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Discussion about ways of stopping WikiSpam on usemod wikis

Baysian filtering

At the prompting of Halz, I've made the patch WikiPatches/UseBogoSpamNotify to use WikiSpam/BogoFilter for classifying content as spam or ham. Looking at the RecentChanges page makes it pretty clear which pages need to be fixed. I have kept out of this patch any auto banning, and the ability for normal users to train the filter with content. Once an admin has trained bogofilter, it does a reaonable job of identifying spam without extra training, thus normal users shouldn't need to do this. If an admin needs help with training, he can go back in the history of pages and mark specific revisions as spam/ham. Feel free to try it out at http://sosaith.org/cgi-bin/wiki-bogo.pl?RecentChanges with admin password "test".

Let me know what you think. --TomScanlan

The UseMod philosophy is you patch what you need. What gets accepted into the mainstream is what has the highest value for the most number of people. If it's questionable, it gets a configuration variable. So, in other words, go for it. It's worth trying out to see if it works. It may be particularly useful for PIMs, if not communities. -- SunirShah

The patch already has an on/off config variable. --TomScanlan


Lock-down

One way can be to enable an editing password, put it on the wiki itself, then lock the site. This should keep at least some stupids bot away. Even human spammers might not read before they spam so we should be safe from them, too.

Since bots are stupid and certainly looking for "well known" links, would it help to change the "edit"-link action from "edit" to something else? Can spam-bot technologies used for wiki-spam be explained a bit? -- RadoS

RadoS, I'm not sure how successful that would be. Analysis of web server logs indicates that, unlike much of the "online gambling" WikiSpam, the vast majority of the WikiSpam linking to Chinese sites is being inserted by hand. This is particularly mind-boggling when you see a wiki hit by hundreds of such edits. I know of one wiki that not only changed their site to require users to create accounts to edit the wiki, but also implemented a [captcha] in the login process. Despite these precautions, they still get hit with WikiSpam. I know of another wiki that locked the entire wiki and then distributed an editor password via a separate mailing list. They too continue to get hit with WikiSpam. I think you are definitely underestimating the persistence of the spammers. -- RichardP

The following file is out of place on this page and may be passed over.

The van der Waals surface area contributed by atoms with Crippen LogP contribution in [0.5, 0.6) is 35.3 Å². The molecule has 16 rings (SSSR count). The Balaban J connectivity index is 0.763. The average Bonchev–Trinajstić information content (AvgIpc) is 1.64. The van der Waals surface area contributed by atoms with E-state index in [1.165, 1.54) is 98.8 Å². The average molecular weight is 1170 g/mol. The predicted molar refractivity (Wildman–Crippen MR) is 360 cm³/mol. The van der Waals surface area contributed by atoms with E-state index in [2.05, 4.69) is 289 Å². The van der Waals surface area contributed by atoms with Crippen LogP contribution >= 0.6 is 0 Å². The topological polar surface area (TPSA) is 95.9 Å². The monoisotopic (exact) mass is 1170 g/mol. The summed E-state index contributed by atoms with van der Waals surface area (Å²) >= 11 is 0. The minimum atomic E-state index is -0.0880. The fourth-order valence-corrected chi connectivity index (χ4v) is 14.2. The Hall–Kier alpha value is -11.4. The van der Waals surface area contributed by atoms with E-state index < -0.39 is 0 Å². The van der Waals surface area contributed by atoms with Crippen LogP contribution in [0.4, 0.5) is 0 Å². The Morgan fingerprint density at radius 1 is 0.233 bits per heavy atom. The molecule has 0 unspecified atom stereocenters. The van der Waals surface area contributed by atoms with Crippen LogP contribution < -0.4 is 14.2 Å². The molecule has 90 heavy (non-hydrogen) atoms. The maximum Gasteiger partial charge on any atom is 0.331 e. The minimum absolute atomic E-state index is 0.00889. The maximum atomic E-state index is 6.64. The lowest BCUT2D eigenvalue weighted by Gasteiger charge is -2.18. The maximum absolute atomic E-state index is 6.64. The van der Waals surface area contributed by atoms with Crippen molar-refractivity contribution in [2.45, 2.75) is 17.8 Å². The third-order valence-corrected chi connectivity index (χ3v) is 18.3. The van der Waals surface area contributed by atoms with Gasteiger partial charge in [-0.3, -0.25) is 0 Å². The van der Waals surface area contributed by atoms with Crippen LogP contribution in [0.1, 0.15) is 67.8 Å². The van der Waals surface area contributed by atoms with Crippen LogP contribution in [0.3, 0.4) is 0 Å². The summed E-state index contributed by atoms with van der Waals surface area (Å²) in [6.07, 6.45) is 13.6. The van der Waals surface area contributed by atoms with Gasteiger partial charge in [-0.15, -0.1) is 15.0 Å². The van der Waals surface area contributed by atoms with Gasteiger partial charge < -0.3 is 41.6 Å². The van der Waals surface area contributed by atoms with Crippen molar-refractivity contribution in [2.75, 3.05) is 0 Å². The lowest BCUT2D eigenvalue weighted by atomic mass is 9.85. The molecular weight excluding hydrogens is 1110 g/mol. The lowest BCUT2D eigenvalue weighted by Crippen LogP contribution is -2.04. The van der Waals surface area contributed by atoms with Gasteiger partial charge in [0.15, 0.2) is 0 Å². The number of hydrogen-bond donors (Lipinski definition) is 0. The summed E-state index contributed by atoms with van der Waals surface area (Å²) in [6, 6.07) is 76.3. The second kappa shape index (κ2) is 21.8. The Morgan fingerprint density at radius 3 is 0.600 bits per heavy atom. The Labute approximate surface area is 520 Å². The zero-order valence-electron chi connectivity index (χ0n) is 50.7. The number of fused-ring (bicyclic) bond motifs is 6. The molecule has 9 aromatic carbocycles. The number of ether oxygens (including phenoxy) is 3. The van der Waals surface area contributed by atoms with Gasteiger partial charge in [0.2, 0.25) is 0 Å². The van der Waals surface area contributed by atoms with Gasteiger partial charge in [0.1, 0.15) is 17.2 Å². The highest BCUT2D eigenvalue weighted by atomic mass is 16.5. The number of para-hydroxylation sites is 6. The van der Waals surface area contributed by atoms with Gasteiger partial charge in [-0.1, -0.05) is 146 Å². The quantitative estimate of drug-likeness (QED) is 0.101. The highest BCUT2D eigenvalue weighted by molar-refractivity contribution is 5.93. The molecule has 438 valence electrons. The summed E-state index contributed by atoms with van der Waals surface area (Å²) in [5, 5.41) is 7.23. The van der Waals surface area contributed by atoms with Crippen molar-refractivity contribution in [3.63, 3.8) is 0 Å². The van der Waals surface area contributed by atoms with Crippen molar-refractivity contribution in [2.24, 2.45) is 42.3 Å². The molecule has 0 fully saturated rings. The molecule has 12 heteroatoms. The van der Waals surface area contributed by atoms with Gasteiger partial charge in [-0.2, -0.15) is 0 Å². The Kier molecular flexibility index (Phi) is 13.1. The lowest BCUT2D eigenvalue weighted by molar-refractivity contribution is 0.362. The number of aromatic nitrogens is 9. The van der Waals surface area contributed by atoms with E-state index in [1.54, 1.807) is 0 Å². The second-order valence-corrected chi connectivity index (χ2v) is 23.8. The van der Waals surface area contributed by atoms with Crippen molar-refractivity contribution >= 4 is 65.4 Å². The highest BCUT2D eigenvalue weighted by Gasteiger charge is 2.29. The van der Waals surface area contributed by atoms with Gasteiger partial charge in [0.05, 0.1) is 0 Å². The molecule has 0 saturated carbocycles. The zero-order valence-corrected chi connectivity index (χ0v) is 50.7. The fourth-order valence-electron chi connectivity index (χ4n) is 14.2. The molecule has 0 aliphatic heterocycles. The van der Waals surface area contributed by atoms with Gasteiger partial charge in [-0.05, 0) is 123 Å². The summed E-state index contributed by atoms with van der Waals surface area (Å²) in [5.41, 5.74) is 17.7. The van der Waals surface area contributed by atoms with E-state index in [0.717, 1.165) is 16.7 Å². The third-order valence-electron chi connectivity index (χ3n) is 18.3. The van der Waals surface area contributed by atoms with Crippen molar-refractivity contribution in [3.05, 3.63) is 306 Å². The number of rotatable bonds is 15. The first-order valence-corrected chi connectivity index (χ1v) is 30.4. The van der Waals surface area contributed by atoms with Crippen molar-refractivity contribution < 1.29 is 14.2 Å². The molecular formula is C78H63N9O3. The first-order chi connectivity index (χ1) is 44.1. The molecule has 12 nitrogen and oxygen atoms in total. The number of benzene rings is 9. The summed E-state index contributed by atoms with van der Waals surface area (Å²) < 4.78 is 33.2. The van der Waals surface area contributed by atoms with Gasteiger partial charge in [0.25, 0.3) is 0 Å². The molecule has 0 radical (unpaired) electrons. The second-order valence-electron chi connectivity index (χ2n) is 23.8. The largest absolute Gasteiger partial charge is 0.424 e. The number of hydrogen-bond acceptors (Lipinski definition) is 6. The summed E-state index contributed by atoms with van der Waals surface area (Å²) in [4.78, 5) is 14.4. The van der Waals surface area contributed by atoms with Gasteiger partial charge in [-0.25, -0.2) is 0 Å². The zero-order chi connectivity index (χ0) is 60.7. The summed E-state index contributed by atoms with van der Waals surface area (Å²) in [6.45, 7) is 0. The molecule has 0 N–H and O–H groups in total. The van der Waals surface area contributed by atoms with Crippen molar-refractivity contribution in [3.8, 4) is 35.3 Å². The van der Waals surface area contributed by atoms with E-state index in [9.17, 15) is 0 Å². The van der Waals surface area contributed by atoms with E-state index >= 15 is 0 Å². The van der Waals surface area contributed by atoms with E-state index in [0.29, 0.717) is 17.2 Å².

Also this goes against one of the fundamental principles of wikis. It's a beautiful thing that wikis don't require registration/passwords etc. It really makes a difference for wikis on non-technical topics. I once emailed several of my non-technical friends and asked them to contribute to a wiki. They all tried it out and were really impressed by it, but I know very few of them would have bothered, if the website had asked them to choose a username and password. For non-techy people it's real turn-off. To be forced to lock down a wiki because of spammers is kinda sad, we should look for better solutions. -- Halz 18th Jan 2005
Well, the PW would be given at prominent place easy to find (start-page or on "preferences"), they wouldn't have to make one up. However, if RichardP is right, then this won't help us that much because it applies only to "stupid bots", not to malicious "smarties". Entering a public PW is not much of a "keep non-techies out", it's just a basic sanity check to keep human or code bots out. Free access is a good idea but only when there is nobody abusing it. --RadoS 21Jan'05
Ever since we locked our site and released a public editing password, we are safe from spammers, yay! Additionally I changed all "edit" URL-actions, but I can't provide stats on which counter-measure caught how much spam. Anyway, it works without overchallenging people too much (afterall they can read&write, no? ;). -- RadoS 7Jun'05

I have looked at my sevrer logs and most changes are from 'stupid' bots. I have changed the edit link. If you are using GNU/Linux?, it takes two lines, for example:-

 sed -e s/Edit/Ed1t/g /usr/lib/cgi-bin/wiki.pl > /tmp/wiki.pl 
 sed -e s/edit/ed1t/g /tmp/wiki.pl > /usr/lib/cgi-bin/wiki.pl 

Changing edit links to ed1t. --bmsleight 2005-03-15